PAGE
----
The stormy days roll on for Sony. The company ended its last fiscal year in March by reporting a crushing $5.74 billion loss due to poor television sales and slower than expected recovery from the 2011 earthquake and tsunami that crippled Japanese industry. The PlayStation business specifically however is an anchor dragging the company swiftly downward. That division closed this past fiscal year with a $2.8 billion loss.
The April through June quarter was no less kind to Sony. It cited the PlayStation division specifically as being responsible for its $312 million loss over the period. Overall weakness in games retail was blamed for the loss but Sony’s true albatross at this point is the PlayStation Vita.
Sony said in its financial report, “This decrease was primarily due to lower sales of hardware and software of the PSP and PlayStation 3, partially offset by the contribution of the PlayStation Vita in December 2011.” The PlayStation Vita however isn’t pulling its weight at all. The PSP and Vita sold a combined 1.4 million systems over the quarter, whereas the PSP by itself sold 1.8 million systems over the same period in 2011.
The Vita just doesn’t have the games to sustain itself. With a major exclusive in its library, Sony might be able to lure consumers into purchasing an additional gaming device to go with their iPhone, iPad, or Nintendo 3DS, but as it is, the Vita has no killer app in its stable. Nor does it look like Sony will be able to convince one of its software partners to make one.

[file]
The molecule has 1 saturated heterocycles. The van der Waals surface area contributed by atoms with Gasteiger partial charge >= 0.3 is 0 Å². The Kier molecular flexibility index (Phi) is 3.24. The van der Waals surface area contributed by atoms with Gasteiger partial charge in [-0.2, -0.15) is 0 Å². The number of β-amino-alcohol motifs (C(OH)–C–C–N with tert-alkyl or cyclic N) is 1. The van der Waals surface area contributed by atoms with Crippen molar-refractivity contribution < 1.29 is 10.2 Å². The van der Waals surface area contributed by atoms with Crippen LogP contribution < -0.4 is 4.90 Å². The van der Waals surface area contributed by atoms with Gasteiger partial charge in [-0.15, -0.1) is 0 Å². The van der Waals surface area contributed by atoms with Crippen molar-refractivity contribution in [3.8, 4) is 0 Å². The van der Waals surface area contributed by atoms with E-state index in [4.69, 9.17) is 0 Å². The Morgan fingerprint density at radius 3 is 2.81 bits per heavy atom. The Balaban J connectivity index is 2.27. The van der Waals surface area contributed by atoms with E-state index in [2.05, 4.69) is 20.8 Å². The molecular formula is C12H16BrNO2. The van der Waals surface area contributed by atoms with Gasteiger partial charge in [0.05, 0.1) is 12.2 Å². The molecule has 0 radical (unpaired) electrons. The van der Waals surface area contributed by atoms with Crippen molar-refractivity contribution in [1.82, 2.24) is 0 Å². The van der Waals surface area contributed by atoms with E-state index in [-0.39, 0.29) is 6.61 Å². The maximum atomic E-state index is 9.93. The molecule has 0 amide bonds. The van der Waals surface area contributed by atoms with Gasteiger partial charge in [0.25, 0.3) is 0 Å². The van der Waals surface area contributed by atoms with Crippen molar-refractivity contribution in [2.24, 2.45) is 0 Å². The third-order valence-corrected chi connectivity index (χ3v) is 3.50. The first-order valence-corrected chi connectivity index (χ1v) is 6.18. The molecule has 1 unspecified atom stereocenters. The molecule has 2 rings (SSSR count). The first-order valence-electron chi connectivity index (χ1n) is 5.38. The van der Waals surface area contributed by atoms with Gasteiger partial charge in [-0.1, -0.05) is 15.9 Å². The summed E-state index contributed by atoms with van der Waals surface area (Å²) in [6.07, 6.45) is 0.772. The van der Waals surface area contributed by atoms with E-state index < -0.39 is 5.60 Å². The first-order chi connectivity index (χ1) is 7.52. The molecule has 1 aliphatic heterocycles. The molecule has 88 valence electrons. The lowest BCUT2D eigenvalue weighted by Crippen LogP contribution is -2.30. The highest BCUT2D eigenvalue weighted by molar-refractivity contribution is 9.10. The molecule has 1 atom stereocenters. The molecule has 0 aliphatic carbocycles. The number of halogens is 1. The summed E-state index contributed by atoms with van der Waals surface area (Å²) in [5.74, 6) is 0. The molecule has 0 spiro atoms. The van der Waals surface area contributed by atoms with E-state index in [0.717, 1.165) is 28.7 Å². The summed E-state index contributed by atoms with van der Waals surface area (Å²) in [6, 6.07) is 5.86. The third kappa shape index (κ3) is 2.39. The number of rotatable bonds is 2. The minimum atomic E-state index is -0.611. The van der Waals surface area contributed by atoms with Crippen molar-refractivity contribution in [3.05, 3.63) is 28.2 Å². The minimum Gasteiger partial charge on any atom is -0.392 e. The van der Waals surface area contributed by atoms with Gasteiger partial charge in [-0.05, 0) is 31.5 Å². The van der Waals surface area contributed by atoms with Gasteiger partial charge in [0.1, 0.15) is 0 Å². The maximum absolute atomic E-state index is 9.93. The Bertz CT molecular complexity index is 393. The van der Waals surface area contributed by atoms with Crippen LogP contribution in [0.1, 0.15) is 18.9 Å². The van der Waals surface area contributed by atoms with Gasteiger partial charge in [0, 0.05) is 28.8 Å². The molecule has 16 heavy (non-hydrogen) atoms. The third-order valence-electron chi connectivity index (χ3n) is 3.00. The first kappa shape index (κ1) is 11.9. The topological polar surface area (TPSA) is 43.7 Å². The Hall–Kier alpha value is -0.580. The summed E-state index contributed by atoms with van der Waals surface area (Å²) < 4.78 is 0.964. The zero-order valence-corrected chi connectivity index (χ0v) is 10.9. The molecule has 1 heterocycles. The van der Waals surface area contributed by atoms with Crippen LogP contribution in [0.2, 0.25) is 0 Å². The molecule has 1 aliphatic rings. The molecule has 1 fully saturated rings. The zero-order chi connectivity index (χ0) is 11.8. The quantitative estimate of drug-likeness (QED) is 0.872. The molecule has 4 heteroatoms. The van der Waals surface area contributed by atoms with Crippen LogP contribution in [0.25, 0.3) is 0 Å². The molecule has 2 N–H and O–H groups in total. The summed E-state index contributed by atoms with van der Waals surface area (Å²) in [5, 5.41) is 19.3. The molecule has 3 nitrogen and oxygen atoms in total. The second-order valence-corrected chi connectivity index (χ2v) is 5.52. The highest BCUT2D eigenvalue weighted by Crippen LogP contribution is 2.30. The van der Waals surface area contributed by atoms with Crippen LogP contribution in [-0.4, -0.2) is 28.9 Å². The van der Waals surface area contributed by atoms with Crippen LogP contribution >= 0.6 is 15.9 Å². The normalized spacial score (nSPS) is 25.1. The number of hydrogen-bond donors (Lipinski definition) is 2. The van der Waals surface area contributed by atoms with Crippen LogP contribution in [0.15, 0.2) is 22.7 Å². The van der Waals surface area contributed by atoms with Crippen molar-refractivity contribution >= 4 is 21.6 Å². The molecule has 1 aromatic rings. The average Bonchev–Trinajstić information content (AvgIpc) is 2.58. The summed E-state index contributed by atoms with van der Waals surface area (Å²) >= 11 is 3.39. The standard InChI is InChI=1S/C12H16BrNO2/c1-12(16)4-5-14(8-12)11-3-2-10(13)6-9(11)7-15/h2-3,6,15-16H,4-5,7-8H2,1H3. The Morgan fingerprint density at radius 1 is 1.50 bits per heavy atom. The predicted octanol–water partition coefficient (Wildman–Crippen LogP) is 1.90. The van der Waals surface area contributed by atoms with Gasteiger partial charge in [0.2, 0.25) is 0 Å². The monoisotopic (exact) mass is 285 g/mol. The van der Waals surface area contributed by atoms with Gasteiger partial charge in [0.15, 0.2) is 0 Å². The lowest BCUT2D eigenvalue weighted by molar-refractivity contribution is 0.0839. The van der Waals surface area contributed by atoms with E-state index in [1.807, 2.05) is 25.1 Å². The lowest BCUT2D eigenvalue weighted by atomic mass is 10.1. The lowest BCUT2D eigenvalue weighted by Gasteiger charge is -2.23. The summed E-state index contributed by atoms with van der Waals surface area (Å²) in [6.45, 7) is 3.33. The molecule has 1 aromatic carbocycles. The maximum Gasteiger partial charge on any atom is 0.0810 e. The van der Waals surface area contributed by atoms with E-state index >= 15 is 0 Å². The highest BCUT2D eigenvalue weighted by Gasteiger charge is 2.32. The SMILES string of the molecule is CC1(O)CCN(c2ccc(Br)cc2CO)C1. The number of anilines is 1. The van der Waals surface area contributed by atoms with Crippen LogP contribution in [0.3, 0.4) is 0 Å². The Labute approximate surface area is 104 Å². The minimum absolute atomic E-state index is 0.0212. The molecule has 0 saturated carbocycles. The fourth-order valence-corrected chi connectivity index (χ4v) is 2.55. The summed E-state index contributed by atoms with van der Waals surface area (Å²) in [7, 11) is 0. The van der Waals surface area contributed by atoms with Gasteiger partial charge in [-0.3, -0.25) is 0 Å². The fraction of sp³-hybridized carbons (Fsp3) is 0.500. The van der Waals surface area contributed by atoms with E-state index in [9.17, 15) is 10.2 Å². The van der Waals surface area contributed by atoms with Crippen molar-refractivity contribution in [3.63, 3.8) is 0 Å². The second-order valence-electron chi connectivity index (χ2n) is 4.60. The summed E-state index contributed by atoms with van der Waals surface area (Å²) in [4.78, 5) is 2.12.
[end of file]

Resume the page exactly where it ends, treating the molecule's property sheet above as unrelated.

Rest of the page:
Sony is openly admitting the grim state of affairs for the Vita. Speaking with the PlayStation: The Official Magazine (via The Silent Chief), SCE president Shuhei Yoshida said, “We’re having a more difficult time than we had anticipated in terms of getting support from third-party publishers, but that’s our job. We will continue to talk to development communities and publishing partners and tell them why Vita can provide a great experience for the IPs they have and I hope the Assassin’s Creed game will prove that.”
Assassin’s Creed III: Liberation and the white PlayStation Vita it will be bundled with should bring in some new Vita owners, as will Activision’s Call of Duty Black Ops: Declassified, but Sony needs original games to capture what few gaming dollars consumers have.
The Vita is a fine machine. It has brilliant original games too. Sound Shapes and Gravity Rush aren’t just two of the best portable games this year, they’re two of the best games of 2012 period. They’re not enough to make the system a hit though. Sony needs help, or its portable may not last another year.
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